I went to the nearby pet store chain and bought a blood parrot as a mate for Apollo.  I had planned on putting the new parrot in with Apollo after a few months in the isolation tank so that is could grow a bit more.  I was very excited because it had the correct juvenile colors and was about 1 1/2 inches long (unlike Apollo who was bright orange at that size).  They had the parrots housed in one of the very top tanks, so being as short as I am I could not get a real good look at the fish.  But, I asked two employees if the parrot had the standard deformed mouth.  They both said yes.  They put the new fish in a bag before I could even check it.  It looked ok in the bag, but being that small it was kind of hard to tell through the plastic.  I also bought 10 ghost shrimp for Apollo to snack on.  I got home, acclimated and released my new parrot into the isolation tank.  It had a normal fish mouth and the body was more elongated verse the rounder standard parrot shape.  It was also INFESTED with ich!!!  It was clearly struggling to breath. But despite being quite ill, within 5 minutes of being in the tank it had killed and shredded 3 shrimp and then went about attacking it's reflection for at least an hour.  By morning it had shredded all of the shrimp.  It did not eat any of them that I could tell.  It just killed them to kill them.  It was not like it was defending it's territory because it had only been in the hospital tank for a few minutes before attacking.  Maybe it was a predatory response.?  I have also never seen a fish adapt to a new tank so quickly!   It took Apollo 6 months to come out of hiding!  So, my thinking is (correct me if I am wrong) that the new parrot was not a "pure" blood parrot, but a cross between a female parrot and another cichlid.  From the pure raw aggression and the body shape I was thinking maybe a red devil.  I guess it does not really matter.  The next day I ended up taking it back to the store due to it not being the true (expensive) blood parrot that I paid for, it's extreme aggression and the severe ich infestation.  The ich was so bad that it might not even recover with treatment.  I don't think that that fish would have been a good mate for Apollo anyways and since it did not have a deformed mouth, it could have even harmed her.  Plus, I really don't want to have two unusually aggressive fish to deal with.  The whole point in getting Apollo a mate was to try and calm her down and allow her to go through the breeding motions with the hope of venting some of this aggression, frustration and maybe even loneliness.?  I feel horrible for that fish though.  I have NEVER had to take a living fish back.  I don't see fish as a product or commodity that can be bought and returned like a sweater that did not fit.  I know it was my own fault for not demanding to see the fish before it was bagged, but I thought that I could trust this store.  It is where I have bought my fish for years.  I did learn something while talking to the pet store employee though.  Apparently, they just changed their fish supplier, but their previous supplier did in fact dose the young blood parrots with hormones to make them change color faster and earlier than normal.  I bought Apollo from there when the store was using that supplier.  So, Apollo was likely dosed with hormones and who knows what else.  Now that she is reaching sexual maturity, I wonder how those hormones could affect her development and behavior.  Could this be why she is so aggressive?!   Has anyone here had any experience with a blood parrot that was dosed with hormones?  She drew blood again this morning when I went to reattach the thermometer that had floated away.  I love her dearly and she is an amazing fireball of personality!!!  But, between her attacks and the "fake"  parrot, I am starting to get a little turned off to blood parrots.  I am not giving up on her or finding her a mate, but I am getting a bit discouraged.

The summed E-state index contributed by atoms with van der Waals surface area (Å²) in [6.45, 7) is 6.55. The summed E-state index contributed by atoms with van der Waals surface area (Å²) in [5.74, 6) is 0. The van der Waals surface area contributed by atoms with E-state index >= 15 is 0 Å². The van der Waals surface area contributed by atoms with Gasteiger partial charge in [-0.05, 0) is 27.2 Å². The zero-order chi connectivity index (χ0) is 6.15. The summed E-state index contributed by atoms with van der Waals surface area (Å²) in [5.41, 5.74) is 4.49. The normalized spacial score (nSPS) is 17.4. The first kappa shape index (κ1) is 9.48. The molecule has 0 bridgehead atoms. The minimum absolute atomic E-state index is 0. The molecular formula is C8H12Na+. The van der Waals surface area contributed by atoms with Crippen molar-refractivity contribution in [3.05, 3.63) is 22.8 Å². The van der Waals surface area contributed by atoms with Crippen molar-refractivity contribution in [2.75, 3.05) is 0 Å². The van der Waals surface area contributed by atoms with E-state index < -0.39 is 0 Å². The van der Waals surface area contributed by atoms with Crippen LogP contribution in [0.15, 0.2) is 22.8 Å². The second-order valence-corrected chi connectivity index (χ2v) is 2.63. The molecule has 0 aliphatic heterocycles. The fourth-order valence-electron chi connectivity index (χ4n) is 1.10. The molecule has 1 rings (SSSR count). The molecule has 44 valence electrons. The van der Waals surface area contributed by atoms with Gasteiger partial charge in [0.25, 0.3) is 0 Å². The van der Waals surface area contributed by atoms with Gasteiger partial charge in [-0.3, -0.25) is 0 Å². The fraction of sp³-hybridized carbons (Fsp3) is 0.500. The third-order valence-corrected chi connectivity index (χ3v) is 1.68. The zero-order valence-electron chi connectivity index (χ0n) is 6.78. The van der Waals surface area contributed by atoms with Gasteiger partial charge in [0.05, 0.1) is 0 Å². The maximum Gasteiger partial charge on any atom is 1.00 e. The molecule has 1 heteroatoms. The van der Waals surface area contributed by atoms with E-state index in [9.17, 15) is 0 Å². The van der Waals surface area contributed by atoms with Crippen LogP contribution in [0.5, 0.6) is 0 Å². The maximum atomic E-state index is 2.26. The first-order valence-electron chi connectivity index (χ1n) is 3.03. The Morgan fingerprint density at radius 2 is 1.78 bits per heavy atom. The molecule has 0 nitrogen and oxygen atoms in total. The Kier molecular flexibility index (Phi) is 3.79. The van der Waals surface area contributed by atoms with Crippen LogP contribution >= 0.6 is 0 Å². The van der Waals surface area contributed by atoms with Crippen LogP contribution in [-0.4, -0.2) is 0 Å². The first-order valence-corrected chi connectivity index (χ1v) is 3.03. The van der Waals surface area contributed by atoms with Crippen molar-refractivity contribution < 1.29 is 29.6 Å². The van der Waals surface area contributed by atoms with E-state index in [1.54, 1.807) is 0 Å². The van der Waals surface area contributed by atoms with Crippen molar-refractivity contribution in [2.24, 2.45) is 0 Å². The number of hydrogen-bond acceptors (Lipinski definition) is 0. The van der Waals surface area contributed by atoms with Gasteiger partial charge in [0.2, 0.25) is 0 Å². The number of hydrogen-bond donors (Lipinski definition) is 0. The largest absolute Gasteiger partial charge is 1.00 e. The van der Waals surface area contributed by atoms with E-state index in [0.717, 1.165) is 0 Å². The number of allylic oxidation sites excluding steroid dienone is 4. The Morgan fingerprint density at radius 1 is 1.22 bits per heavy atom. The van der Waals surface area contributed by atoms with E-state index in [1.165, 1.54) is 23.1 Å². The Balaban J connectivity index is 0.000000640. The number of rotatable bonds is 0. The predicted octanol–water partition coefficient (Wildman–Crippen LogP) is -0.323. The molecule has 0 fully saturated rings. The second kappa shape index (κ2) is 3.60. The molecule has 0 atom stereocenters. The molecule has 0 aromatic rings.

Has anyone else here tried to buy a blood parrot and ended up with something that was the result of a parrot  bred with some mystery cichlid?  I mean you would not think that a national pet store chain would sell a fish (especially with the high price tag) like that and label it a blood parrot!  I can only imagine what would happen if someone with less experience bought one of those fish and put it in a tank with ANY other fish.  From what I saw, I think that there would be almost nothing left alive in the tank in a few hours even with the parrot cross only being around 2 inches.  When I returned the fish, I got a better look into the tank that housed the parrots and black convicts.  It looked like the convicts had the tar beaten out of them.  The parrots were less than half the size of the convicts.  The only way anyone could keep a fish like that would be to keep it alone.  Has anyone here ever bought or bred and raised a parrot cross?  Was it unusually aggressive?  Maybe not all crosses are that aggressive.  Maybe the level of aggression is determined by the cichlid species that is bred with the female blood parrot?  I know that jellybean parrots are a cross between pink convicts and blood parrots and they aren't known to be unusually aggressive are they?  I know aggression is kind of relative here considering normal cichlid behavior.  All I can say is that the fish that I bought was seriously unstable.  But, who knows what it's genetic background was.

  With all of the cross breeding, dyeing and hormones, how can you find a real, healthy blood parrot?  I don't know about anyone else, but I don't want to pay full price for a blood parrot and get an unstable, aggressive cross that will kill my other fish!  Any advice about buying blood parrots would be greatly appreciated as I am still looking for a mate for Apollo.  It seems like every store around here that sells blood parrots is either selling fish that have been altered or cross bred with some mystery cichlid.  Sorry, I know this is a long comment/ post/ whatever, but Is it possible that these parrot crosses could be fertile regardless of gender?  I really don't want to risk having Apollo lay eggs and then have one of these crosses fertilize them.  Even more concerning is if they can easily reproduce, it will make it even harder for buyers to tell if a fish really is a "true" blood parrot.  Suppliers could start regularly back-breeding parrot crosses with true blood parrots and selling the offspring as blood parrots.  Any advice would be greatly appreciated as Apollo is still trying to kill me every time I even go near the tank.  I am not looking forward to cleaning the tank today.  This situation has become rather frustrating.   Thanks for the help!